In 2005 — back when God was a boy — I was the coordinator of a monthly Meetup Group devoted to Christian Mysticism, that met at the Episcopal Cathedral in Atlanta. We were a small group, about 10-15 of us, and most of us frankly had silver or gray hair, even back then. So when at one meeting a carload of young people in their 20s showed up, we took notice. They were all from a house church that met out in the suburbs, but it was clear that they balanced a meaningful spirituality with a thoughtful and intelligent approach to life. After the meeting, I had a nice chat with the group’s apparent ringleader, an articulate young man named Mike Morrell. I learned that Mike was involved in a movement known, back then at least, as the Emerging Church. Soon Mike was introducing me to some of the most interesting voices in contemporary Christian literature, including Brian McLaren, Phyllis Tickle, Richard Rohr, and Peter Rollins. Many years have gone by, but I know I can still turn to Mike for insight into what’s happening at the cutting edges of theology, spirituality, interspirituality, and culture.
So begins Carl McColman‘s very kind introduction to our two-part interview together on Encountering Silence, in my opinion the best contemplative Christianity podcast today. Carl co-hosts with filmmaker and minister Cassidy Dale, and professor and priest Kevin Johnson:
Carl’s recollection is basically right, but — as I say in our first episode together — I actually encountered his work years before I met him, via his early Web repository The Website of Unknowing, a compendium of interspiritual wisdom I discovered in undergrad days. His insight and resources simultaneously frightened my somewhat-fundamentalist self, while filling me with wonder at what was possible in the mystical life, described by Carl’s and my favorite Evelyn Underhill as “the art of union with reality.”
You can tune in to our two-part interview here:
Mike Morrell: Silence in the Divine Dance (Part One)
Mike Morrell: Silence in the Divine Dance (Part Two)
In these episodes, Cassidy, Kevin, Carl and I discuss:
- The silence of ‘God the Father’ in the Trinity
- Experiencing the ‘apophatic trinity’ of humility, darkness, and silence in a world of pride, light, and noise
- Where younger people today are discovering contemplative silence – and meaning
- The future(s) of Christianity
- Unlikely contemplative heroes, from Jeanne Guyon to G.I. Gurdjieff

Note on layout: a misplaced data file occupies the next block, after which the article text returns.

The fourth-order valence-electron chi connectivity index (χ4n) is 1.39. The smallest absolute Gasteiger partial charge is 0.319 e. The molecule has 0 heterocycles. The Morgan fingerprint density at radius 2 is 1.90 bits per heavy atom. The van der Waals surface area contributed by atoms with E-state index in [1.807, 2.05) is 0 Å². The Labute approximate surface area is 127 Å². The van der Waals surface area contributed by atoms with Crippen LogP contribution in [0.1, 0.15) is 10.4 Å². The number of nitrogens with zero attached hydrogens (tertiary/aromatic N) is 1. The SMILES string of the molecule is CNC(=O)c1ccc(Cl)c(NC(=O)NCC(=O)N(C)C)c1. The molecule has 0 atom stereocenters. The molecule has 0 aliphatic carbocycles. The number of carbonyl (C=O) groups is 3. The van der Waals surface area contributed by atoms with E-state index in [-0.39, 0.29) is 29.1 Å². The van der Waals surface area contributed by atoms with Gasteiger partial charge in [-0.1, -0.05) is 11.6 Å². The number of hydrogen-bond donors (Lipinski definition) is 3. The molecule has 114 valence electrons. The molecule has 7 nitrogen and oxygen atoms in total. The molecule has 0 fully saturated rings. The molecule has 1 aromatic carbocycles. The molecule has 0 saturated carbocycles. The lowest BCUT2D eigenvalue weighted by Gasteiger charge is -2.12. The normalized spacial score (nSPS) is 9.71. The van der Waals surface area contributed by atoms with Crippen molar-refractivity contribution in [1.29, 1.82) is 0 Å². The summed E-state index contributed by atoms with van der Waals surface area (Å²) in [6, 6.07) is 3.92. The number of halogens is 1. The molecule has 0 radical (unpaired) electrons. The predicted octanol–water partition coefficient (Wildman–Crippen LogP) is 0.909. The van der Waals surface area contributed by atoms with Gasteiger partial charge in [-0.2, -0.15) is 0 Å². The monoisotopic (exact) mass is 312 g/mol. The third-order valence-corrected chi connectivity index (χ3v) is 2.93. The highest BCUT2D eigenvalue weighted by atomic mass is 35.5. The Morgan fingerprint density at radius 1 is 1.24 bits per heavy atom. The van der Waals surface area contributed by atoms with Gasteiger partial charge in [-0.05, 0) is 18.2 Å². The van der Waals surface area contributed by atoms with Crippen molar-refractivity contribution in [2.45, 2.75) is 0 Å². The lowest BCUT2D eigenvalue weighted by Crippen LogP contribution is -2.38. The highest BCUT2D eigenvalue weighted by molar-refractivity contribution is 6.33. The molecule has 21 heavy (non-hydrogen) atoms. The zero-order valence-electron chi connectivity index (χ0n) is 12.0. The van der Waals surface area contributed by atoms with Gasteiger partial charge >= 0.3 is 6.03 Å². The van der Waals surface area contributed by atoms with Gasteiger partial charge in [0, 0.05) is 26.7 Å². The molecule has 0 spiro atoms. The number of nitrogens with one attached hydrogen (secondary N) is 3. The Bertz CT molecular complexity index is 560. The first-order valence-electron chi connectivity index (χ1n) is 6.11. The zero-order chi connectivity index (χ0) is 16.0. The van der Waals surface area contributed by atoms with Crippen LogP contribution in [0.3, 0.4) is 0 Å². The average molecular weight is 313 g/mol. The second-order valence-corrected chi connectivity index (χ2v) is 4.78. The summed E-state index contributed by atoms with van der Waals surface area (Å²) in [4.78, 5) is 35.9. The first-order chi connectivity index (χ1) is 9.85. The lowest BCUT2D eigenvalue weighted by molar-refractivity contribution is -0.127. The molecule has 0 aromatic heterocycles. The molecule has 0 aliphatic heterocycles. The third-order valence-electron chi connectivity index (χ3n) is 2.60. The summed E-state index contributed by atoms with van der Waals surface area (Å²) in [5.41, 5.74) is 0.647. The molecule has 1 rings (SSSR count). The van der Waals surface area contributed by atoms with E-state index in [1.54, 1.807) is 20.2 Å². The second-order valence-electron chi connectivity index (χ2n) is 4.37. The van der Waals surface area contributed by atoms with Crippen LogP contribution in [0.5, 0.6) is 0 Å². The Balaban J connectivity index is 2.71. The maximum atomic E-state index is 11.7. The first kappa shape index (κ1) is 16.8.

- The transforming power of poetry, experienced here in a selection by my friend, Simona Chitescu Weik
I found it to be a rousing conversation, among friends old and new. I hope there’s something here for you, too, in these catalytic times.
And hey — if you have time to listen, please don’t stop here. One of the reasons Encountering Silence is a real leader in spirituality podcasting is their unflinching commitment to examine systemic injustice today, showing how rootedness in the spacious silence of Christian mysticism helps us find our voice and speak up against racism, homophobia, and the forces of dehumanization everywhere. One of the ways they do this is by highlighting contemplative and theological visionaries of color.
To this end, they recently featured my friend and colleague Dr. Lerita Coleman Brown, whom you might be familiar with if you’ve had an opportunity to participate in our Wisdom Camp at the Wild Goose Festival. Please do yourself a favor and feast your ears on this:
Lerita Coleman Brown, PhD: Silence, the Disinherited, and the Wisdom of Howard Thurman for Our Time
Want even more? Then check out this interview with Dr. Barbara A. Holmes, whose ground-breaking book Race and the Cosmos was just re-released in an updated second edition by the Center for Action and Contemplation:
Barbara A. Holmes: Silence as Unspeakable Joy
Dive into how a contemplative witness translates to the academy and the streets with my friend and colleague Dr. Robyn Henderson-Espinoza and their work with Activist Theology here:
Dr. Robyn Henderson-Espinoza: Silence and Activist Theology (Part One)
Dr. Robyn Henderson-Espinoza: Silence and Activist Theology (Part Two)
Finally, check out this pair of interviews with the founder of the Spiritual Directors of Color Network:
Therese Taylor-Stinson: Silence, Contemplation, and Justice (Part One)
Therese Taylor-Stinson: Silence, Contemplation, and Justice (Part Two)
I know that this podcast is a labor of love for Kevin, Carl, and Cassidy, and it’s also resource-intensive. If their work resonates with you, consider supporting Encountering Silence on Patreon!
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